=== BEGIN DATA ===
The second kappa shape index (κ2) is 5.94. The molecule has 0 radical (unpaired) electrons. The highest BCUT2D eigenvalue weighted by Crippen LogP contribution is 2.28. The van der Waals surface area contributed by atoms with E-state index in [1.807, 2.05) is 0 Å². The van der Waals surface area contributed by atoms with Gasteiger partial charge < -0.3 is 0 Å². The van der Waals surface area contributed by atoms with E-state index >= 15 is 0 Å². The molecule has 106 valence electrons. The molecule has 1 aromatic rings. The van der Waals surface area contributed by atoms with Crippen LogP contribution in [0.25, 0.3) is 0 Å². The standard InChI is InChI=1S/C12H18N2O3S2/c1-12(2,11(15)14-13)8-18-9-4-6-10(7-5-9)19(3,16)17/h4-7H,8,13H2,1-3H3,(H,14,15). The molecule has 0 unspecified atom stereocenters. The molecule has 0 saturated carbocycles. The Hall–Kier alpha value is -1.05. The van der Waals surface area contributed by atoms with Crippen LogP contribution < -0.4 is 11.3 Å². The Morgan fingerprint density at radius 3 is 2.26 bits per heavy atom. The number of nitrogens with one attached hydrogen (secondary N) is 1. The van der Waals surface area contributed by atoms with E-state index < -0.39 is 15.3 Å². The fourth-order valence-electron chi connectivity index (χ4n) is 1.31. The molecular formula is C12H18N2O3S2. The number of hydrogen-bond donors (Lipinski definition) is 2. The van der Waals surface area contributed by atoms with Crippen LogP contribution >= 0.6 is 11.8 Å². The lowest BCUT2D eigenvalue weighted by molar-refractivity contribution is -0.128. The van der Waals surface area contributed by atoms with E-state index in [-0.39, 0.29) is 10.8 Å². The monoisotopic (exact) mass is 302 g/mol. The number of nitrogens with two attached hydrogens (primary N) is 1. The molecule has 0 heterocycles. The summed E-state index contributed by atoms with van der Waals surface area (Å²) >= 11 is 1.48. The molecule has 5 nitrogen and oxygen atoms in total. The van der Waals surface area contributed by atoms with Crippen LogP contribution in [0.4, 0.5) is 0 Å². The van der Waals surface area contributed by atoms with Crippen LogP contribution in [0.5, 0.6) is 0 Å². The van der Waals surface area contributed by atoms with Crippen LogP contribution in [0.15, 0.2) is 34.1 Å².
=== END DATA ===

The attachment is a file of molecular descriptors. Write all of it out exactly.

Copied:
The second kappa shape index (κ2) is 5.94. The molecule has 0 radical (unpaired) electrons. The highest BCUT2D eigenvalue weighted by Crippen LogP contribution is 2.28. The van der Waals surface area contributed by atoms with E-state index in [1.807, 2.05) is 0 Å². The van der Waals surface area contributed by atoms with Gasteiger partial charge < -0.3 is 0 Å². The van der Waals surface area contributed by atoms with E-state index >= 15 is 0 Å². The molecule has 106 valence electrons. The molecule has 1 aromatic rings. The van der Waals surface area contributed by atoms with Crippen LogP contribution in [0.25, 0.3) is 0 Å². The standard InChI is InChI=1S/C12H18N2O3S2/c1-12(2,11(15)14-13)8-18-9-4-6-10(7-5-9)19(3,16)17/h4-7H,8,13H2,1-3H3,(H,14,15). The molecule has 0 unspecified atom stereocenters. The molecule has 0 saturated carbocycles. The Hall–Kier alpha value is -1.05. The van der Waals surface area contributed by atoms with Crippen LogP contribution < -0.4 is 11.3 Å². The Morgan fingerprint density at radius 3 is 2.26 bits per heavy atom. The number of nitrogens with one attached hydrogen (secondary N) is 1. The van der Waals surface area contributed by atoms with E-state index < -0.39 is 15.3 Å². The fourth-order valence-electron chi connectivity index (χ4n) is 1.31. The molecular formula is C12H18N2O3S2. The number of hydrogen-bond donors (Lipinski definition) is 2. The van der Waals surface area contributed by atoms with Crippen LogP contribution >= 0.6 is 11.8 Å². The lowest BCUT2D eigenvalue weighted by molar-refractivity contribution is -0.128. The van der Waals surface area contributed by atoms with E-state index in [-0.39, 0.29) is 10.8 Å². The monoisotopic (exact) mass is 302 g/mol. The number of nitrogens with two attached hydrogens (primary N) is 1. The molecule has 0 heterocycles. The summed E-state index contributed by atoms with van der Waals surface area (Å²) >= 11 is 1.48. The molecule has 5 nitrogen and oxygen atoms in total. The van der Waals surface area contributed by atoms with Crippen LogP contribution in [0.4, 0.5) is 0 Å². The van der Waals surface area contributed by atoms with Crippen LogP contribution in [0.5, 0.6) is 0 Å². The van der Waals surface area contributed by atoms with Crippen LogP contribution in [0.15, 0.2) is 34.1 Å².